February 15, 2017
As it turns out, the main question regarding first-overall pick Ben Simmons, who broke his foot during the preseason, is not if he'll play this season, but when he'll play. At least that's what Sixers head coach Brett Brown said on Wednesday.
Brown, who earlier this season wrongly hinted that Simmons could return in January, told ESPN's Jeff Goodman that the team plans on seeing the 20-year-old forward out of LSU playing in games at some point this season, although he didn't provide any more information as to when that could be.
"Our plan is to still see him on the court, playing games," Brown told ESPN on Wednesday. "We just don't know when.
"I fully expect him to play this season. He thinks that, and he's motivated to play."
Both Brown and Simmons are in favor of the 6-foot-10, 240-pound point guard/forward making his NBA debut this season, sources told ESPN. However, the decision ultimately rests with the Sixers management. [ESPN.com]
Over the weekend, president of basketball operations Bryan Colangelo told reporters that he was looking forward to seeing Simmons paired with Embiid, but didn't give seem too confident that would happen this season. Then, on Monday, Brown said he didn't foresee Simmons being ready to take part in five-on-five drill over the all-star break because he's "moving forward but at a very slow pace, our pace."
And as recently as Tuesday, there were reports suggesting that Simmons would miss the entire season, in part because of the number of games remaining after the break (26), but also because of some outside interests more concerned with their bottom line than what's best for the Sixers.
Here's more from Tom Moore of The Intelligencer [Warning: Tinfoil hats recommended]:
Conspiracy theorists wonder if Simmons’ off-court team, which includes Nike, would prefer he not play this season because he’d get more exposure in 2017-18 and could still be NBA Rookie of the Year. Unlike in Major League Baseball and the NHL, an NBA player loses his eligibility when he appears in his first game.
Either way, Simmons, who was the No. 1 pick in June’s draft after one year at Louisiana State, would be in line for a nine-figure contract extension in 2020 because injured players are paid the same as their healthy counterparts. Being hurt doesn’t affect that time frame. [theintell.com]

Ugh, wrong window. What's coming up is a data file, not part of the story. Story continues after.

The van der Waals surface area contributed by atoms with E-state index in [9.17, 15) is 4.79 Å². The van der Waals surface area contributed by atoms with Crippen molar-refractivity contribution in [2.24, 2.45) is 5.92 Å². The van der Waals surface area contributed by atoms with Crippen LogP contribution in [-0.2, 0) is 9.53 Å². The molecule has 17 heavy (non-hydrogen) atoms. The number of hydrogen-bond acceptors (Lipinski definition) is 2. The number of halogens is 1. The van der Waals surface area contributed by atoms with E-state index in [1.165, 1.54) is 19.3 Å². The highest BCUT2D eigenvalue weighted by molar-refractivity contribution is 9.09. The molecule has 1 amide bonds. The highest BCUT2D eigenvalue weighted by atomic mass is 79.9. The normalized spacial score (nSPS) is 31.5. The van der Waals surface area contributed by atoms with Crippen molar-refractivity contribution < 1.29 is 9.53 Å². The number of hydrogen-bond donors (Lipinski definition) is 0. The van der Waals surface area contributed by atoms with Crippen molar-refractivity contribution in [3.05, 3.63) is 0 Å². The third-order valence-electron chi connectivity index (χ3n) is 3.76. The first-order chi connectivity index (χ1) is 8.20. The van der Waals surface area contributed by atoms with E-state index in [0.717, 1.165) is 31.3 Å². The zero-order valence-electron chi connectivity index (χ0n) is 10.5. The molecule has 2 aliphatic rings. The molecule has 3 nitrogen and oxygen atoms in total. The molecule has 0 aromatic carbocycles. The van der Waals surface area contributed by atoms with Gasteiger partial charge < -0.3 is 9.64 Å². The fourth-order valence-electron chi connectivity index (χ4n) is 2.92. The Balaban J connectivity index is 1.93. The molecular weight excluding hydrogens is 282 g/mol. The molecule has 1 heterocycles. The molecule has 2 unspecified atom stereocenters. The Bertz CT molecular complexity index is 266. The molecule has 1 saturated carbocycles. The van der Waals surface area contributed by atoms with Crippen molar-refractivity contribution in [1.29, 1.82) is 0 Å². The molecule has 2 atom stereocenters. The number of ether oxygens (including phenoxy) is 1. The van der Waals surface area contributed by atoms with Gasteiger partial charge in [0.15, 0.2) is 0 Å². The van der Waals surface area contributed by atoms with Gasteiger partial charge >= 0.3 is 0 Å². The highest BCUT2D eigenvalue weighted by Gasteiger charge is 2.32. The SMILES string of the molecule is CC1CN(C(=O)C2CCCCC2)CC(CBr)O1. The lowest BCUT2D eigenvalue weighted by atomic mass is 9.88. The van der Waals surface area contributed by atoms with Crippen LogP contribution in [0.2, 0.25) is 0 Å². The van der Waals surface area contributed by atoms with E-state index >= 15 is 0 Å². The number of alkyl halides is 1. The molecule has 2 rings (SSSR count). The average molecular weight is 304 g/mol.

More likely, however, the team's hesitation to give a definitive timeline for Simmons is due to a couple other, less nefarious motivations.
First, by not setting a hard return date, they avoid putting any added pressure on the kid to heal at a certain speed. Everyone heals differently, and Simmons could be tempted to mislead doctors about his level of pain in order to get back on the court by the date provided by the team.
Furthermore, after the number of times the Sixers had to update their timetable on Embiid's foot injury over the last few years -- not to mention the fact that Jahlil Okafor's meniscus took six months longer than expected to heal -- they don't stand to gain much by revealing a specific timeline for Simmons.
If those are the real reasons behind their handling of Simmons, they would be better served by just saying that upfront -- that seems to be somewhat of a theme with the Sixers recently.
Maybe, I don't know, something like:
Listen, we're not contending this year. Let's be honest, we're not even making the playoffs. So we've decided to be extra patient and do what's best for our prized draft pick's health; he needs to have the right amount of time to heal. And in order to not place any unnecessary pressure on him, we're not going to provide a specific timeline until he gets closer to a return. When we know for sure, we'll share that information immediately. We're as excited to see him on the court as you, the fans, but we want to make sure that once he's out there, he's able to stay out there. Thanks for understanding.
That's not so hard, is it?
And it certainly sounds better than what we've been getting for much of the season: radio silence.